March 2020 Church & State | People & Events

A federal court in January handed down an important ruling in a case sponsored by Americans United and its allies that seeks to protect access to birth control for students and staff at the University of Notre Dame.

The case, Irish 4 Reproductive Health v. U.S. Department of Health and Human Services, was filed in the summer of 2018 after Notre Dame officials cited religious objections in announcing that the school would end students’ and faculty’s coverage for certain forms of birth control – even though this violates the Affordable Care Act.

It came to light that Notre Dame had dropped the coverage as the result of a secret settlement agreement between the Trump administration and university officials. AU’s lawsuit challenges that arrangement and rules issued by the administration that allow many employers and universities to cite religion to take birth control coverage away from employees and students.

Several lawsuits challenging the Trump administration’s efforts to reduce access to birth control are moving through the courts, but this is the only case representing people who’ve lost access. (AU and its allies are representing several individual students and a student group, Irish 4 Reproductive Health, which works to advance reproductive justice at the university and in the surrounding community.)

When the case was argued in court, AU President and CEO Rachel Laser reminded the nation of what’s at stake.

“No one – not bosses, universities or the government – should be able to impose their religious beliefs on anyone else, especially when doing so would harm people’s health,” Laser said. “Students and families depend on affordable access to birth control. We won’t allow the Trump administration and its backroom deals with the University of Notre Dame to undermine women’s reproductive freedom and weapon­ize religious freedom. We are ready to fight in court today and every day to protect those fundamental freedoms.”

The Trump administration tried to quash the lawsuit, but on Jan. 16, U.S. District Judge Philip P. Simon of the Northern District of Indiana ruled that the case may go forward.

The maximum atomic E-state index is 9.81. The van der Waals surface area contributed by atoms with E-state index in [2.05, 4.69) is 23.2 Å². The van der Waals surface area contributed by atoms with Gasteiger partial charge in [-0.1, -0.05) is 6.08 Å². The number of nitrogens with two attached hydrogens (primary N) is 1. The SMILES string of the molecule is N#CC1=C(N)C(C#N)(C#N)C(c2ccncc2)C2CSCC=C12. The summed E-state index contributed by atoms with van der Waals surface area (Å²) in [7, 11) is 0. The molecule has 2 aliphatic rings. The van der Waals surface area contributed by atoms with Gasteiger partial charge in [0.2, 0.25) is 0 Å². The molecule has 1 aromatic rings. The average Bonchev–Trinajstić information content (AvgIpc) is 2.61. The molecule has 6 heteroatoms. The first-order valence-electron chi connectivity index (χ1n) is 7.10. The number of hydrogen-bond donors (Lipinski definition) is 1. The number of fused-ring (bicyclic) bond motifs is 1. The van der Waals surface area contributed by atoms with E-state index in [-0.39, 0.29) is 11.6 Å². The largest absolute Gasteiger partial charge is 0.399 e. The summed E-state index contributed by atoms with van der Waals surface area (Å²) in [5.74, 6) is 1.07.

Simon wrote that the Trump administration’s argument that the settlement agreement could not be challenged in court is “a little hard to swallow,” adding, “It is especially disturbing to me that the Federal Defendants have purported to bind future administrations, as well as future faculty, staff, and students at Notre Dame, by entering into such a broad Settlement Agreement that exempts Notre Dame from ‘the Regulations or any materially similar regulation or agency policy,’ and provides that no penalties will be assessed for noncompliance with ‘any law or regulation’ requiring contraceptive coverage.”

AU brought the suit along with the National Women’s Law Center (NWLC), the Center for Reproductive Rights and the law firm of Fried Frank.

Fatima Goss Graves, president and CEO of NWLC, issued a statement remarking, “Today’s ruling sends a clear message to the Trump-Pence Administration that it cannot deny birth control coverage by entering into backroom deals or issuing unlawful rules. The Administration is once again trying to circum­vent the law, and it must end. This is a win not only for Notre Dame students, but for everyone seeking access to birth control. We will keep fighting until every person across the country has the birth control coverage guaranteed to them by law, no matter where they work or go to school.”